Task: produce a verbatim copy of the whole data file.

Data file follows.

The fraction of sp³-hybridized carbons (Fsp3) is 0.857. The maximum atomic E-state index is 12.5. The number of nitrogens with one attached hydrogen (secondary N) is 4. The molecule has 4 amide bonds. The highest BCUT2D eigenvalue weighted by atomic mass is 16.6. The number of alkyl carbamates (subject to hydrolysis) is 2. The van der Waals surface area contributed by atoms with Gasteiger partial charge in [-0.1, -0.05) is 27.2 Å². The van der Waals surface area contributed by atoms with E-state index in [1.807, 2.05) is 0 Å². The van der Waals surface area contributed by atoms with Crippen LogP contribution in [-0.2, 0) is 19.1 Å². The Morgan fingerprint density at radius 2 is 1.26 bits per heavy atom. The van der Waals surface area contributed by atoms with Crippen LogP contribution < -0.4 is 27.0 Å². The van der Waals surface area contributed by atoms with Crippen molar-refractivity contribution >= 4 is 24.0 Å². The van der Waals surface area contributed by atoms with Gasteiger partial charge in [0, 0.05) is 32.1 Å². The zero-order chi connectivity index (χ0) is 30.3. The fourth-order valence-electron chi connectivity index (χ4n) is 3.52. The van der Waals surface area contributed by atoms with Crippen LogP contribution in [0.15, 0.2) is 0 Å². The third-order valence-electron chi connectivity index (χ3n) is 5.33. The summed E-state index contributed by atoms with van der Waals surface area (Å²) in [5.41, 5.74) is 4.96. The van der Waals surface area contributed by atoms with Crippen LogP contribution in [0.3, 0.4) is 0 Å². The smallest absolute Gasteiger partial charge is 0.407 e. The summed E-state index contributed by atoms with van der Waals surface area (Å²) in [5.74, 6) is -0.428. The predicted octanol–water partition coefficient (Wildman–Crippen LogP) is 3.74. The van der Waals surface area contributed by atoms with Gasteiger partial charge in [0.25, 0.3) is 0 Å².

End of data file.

The fraction of sp³-hybridized carbons (Fsp3) is 0.857. The maximum atomic E-state index is 12.5. The number of nitrogens with one attached hydrogen (secondary N) is 4. The molecule has 4 amide bonds. The highest BCUT2D eigenvalue weighted by atomic mass is 16.6. The number of alkyl carbamates (subject to hydrolysis) is 2. The van der Waals surface area contributed by atoms with Gasteiger partial charge in [-0.1, -0.05) is 27.2 Å². The van der Waals surface area contributed by atoms with E-state index in [1.807, 2.05) is 0 Å². The van der Waals surface area contributed by atoms with Crippen LogP contribution in [-0.2, 0) is 19.1 Å². The Morgan fingerprint density at radius 2 is 1.26 bits per heavy atom. The van der Waals surface area contributed by atoms with Crippen LogP contribution < -0.4 is 27.0 Å². The van der Waals surface area contributed by atoms with Crippen molar-refractivity contribution >= 4 is 24.0 Å². The van der Waals surface area contributed by atoms with Gasteiger partial charge in [0, 0.05) is 32.1 Å². The zero-order chi connectivity index (χ0) is 30.3. The fourth-order valence-electron chi connectivity index (χ4n) is 3.52. The van der Waals surface area contributed by atoms with Crippen LogP contribution in [0.15, 0.2) is 0 Å². The third-order valence-electron chi connectivity index (χ3n) is 5.33. The summed E-state index contributed by atoms with van der Waals surface area (Å²) in [5.41, 5.74) is 4.96. The van der Waals surface area contributed by atoms with Crippen LogP contribution in [0.3, 0.4) is 0 Å². The smallest absolute Gasteiger partial charge is 0.407 e. The summed E-state index contributed by atoms with van der Waals surface area (Å²) in [5.74, 6) is -0.428. The predicted octanol–water partition coefficient (Wildman–Crippen LogP) is 3.74. The van der Waals surface area contributed by atoms with Gasteiger partial charge in [0.25, 0.3) is 0 Å².